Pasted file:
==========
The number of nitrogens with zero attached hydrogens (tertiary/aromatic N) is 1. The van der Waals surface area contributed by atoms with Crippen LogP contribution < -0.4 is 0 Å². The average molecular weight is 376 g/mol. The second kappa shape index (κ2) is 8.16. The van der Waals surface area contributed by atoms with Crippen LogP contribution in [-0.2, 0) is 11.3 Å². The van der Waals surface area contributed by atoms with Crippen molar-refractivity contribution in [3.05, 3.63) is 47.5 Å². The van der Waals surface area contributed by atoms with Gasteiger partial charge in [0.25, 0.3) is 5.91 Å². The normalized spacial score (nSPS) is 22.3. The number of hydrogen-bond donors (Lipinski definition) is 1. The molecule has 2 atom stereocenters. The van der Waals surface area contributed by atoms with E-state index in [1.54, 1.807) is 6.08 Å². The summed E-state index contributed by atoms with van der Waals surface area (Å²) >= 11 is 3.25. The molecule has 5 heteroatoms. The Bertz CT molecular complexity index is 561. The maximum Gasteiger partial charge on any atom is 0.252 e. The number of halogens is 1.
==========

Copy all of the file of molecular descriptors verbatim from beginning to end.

The number of nitrogens with zero attached hydrogens (tertiary/aromatic N) is 1. The van der Waals surface area contributed by atoms with Crippen LogP contribution < -0.4 is 0 Å². The average molecular weight is 376 g/mol. The second kappa shape index (κ2) is 8.16. The van der Waals surface area contributed by atoms with Crippen LogP contribution in [-0.2, 0) is 11.3 Å². The van der Waals surface area contributed by atoms with Crippen molar-refractivity contribution in [3.05, 3.63) is 47.5 Å². The van der Waals surface area contributed by atoms with Gasteiger partial charge in [0.25, 0.3) is 5.91 Å². The normalized spacial score (nSPS) is 22.3. The number of hydrogen-bond donors (Lipinski definition) is 1. The molecule has 2 atom stereocenters. The van der Waals surface area contributed by atoms with E-state index in [1.54, 1.807) is 6.08 Å². The summed E-state index contributed by atoms with van der Waals surface area (Å²) >= 11 is 3.25. The molecule has 5 heteroatoms. The Bertz CT molecular complexity index is 561. The maximum Gasteiger partial charge on any atom is 0.252 e. The number of halogens is 1.